Nissedal kommune

Coat of arms

Telemark within

Nissedal within Telemark
Coordinates: 59°4′35″N 8°31′6″E / 59.07639°N 8.51833°E / 59.07639; 8.51833Coordinates: 59°4′35″N 8°31′6″E / 59.07639°N 8.51833°E / 59.07639; 8.51833
Country Norway
County Telemark
District Vest-Telemark
Administrative centre Treungen
  Mayor (2015) Halvor Homme (Ap)
  Total 905 km2 (349 sq mi)
  Land 788 km2 (304 sq mi)
Area rank 123 in Norway
Population (2004)
  Total 1,429
  Rank 377 in Norway
  Density 2/km2 (5/sq mi)
  Change (10 years) -3.2 %
Demonym(s) Nissedøl[1]
Time zone CET (UTC+1)
  Summer (DST) CEST (UTC+2)
ISO 3166 code NO-0830
Official language form Nynorsk
Data from Statistics Norway

Nissedal is a municipality in Telemark county, Norway. It is part of the traditional region of Vest-Telemark. The administrative centre of the municipality is the village of Treungen. The municipality of Nissedal was established on January 1, 1838 (see formannskapsdistrikt).


A man in a traditional red hat by F. C. Lund.

The modern form of the name stems from Old Norse Nizidalr. The first element is the name of the lake Nizir, possibly from *Nið-sær, which is now called Nisser, and the last element is dalr "valley, dale".[2][3]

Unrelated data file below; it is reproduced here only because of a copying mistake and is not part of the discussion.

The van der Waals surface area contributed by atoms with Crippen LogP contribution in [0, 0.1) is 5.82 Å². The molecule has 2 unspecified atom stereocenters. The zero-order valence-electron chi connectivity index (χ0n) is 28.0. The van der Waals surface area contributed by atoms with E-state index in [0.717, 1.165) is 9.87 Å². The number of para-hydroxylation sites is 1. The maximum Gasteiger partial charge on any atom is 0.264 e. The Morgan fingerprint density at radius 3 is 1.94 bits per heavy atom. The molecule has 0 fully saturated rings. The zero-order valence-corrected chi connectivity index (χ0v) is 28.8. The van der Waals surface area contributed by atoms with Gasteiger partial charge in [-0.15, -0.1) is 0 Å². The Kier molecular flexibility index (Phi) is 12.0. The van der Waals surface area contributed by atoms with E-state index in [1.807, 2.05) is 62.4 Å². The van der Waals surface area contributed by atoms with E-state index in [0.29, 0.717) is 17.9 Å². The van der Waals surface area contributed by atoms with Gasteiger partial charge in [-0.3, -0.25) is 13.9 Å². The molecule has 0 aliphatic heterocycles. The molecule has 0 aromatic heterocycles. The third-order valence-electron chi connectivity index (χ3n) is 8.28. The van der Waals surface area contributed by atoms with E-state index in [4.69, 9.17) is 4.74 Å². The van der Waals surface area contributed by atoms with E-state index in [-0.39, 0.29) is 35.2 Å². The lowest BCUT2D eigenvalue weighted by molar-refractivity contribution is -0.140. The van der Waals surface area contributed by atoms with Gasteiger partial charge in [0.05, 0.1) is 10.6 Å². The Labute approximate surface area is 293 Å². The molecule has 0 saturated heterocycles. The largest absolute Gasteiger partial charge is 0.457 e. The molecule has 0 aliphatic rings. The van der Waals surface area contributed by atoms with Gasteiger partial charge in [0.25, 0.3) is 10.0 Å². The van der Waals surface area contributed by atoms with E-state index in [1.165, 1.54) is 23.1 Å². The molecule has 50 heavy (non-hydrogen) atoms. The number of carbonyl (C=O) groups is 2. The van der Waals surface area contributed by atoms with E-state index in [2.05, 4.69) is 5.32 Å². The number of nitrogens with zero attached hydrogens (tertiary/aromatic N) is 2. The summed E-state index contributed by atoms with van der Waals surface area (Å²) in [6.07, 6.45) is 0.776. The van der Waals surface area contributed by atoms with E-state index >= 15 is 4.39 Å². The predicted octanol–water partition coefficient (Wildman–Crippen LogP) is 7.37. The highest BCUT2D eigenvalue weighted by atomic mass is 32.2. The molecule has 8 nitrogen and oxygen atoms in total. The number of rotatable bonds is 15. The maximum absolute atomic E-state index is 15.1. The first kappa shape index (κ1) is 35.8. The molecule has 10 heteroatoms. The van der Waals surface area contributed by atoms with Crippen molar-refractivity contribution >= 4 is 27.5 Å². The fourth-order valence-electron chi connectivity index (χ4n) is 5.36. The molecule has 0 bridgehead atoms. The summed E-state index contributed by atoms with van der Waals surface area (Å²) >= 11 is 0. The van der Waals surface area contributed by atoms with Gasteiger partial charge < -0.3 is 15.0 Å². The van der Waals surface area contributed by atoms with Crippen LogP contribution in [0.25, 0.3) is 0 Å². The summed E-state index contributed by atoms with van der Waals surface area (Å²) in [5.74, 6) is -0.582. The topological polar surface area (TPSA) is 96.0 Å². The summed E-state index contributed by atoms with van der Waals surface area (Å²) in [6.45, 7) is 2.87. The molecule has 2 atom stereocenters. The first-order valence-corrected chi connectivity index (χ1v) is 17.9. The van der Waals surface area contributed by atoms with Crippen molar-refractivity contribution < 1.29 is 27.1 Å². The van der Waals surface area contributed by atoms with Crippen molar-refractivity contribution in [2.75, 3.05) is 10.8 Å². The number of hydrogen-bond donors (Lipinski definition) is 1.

Nissedal is a municipality covering an area of 905,2 km2 in Telemark County. Nissedal municipality borders Kviteseid to the north, Fyresdal to the west, Drangedal and Gjerstad to the east, and borders Vegårshei and Åmli to the south. Nisser lake, which is 40 kilometres in length and 250 meters deep,[4] is the largest in the county and the seventh largest lake in Norway.[5]

Coat of arms

The coat of arms was granted on October 30, 1992, and was designed by Halvor Holtskog jr. The arms shows three red nisseluer, traditional red woolen hats often associated with the nisse, which were commonly worn until the late 19th century by farmers and common folk. It is a canting arms, as the name Nissedal has been "translated" into a visual pun with the three woolen hats, in spite of the name having nothing to do with the folkloric nisse.


In 2014 two reindeer were photographed, apparently roaming in the municipality.[6] More commonly encountered wildlife includes the Mountain hare, European badger, European beaver, Roe deer, Red fox, European hedgehog, European pine marten and Norway lemming. More rare but occasionally encountered are the Gray wolf and Brown bear.

Notable natives



  • Cleasby, Richard and Vigfusson, Gudbrand (1874). Icelandic-English Dictionary. Oxford: Clarendon Press.
  • Stemshaug, Ola (1973). Norsk stadnamngransking. Samlaget. ISBN 82-521-0160-7
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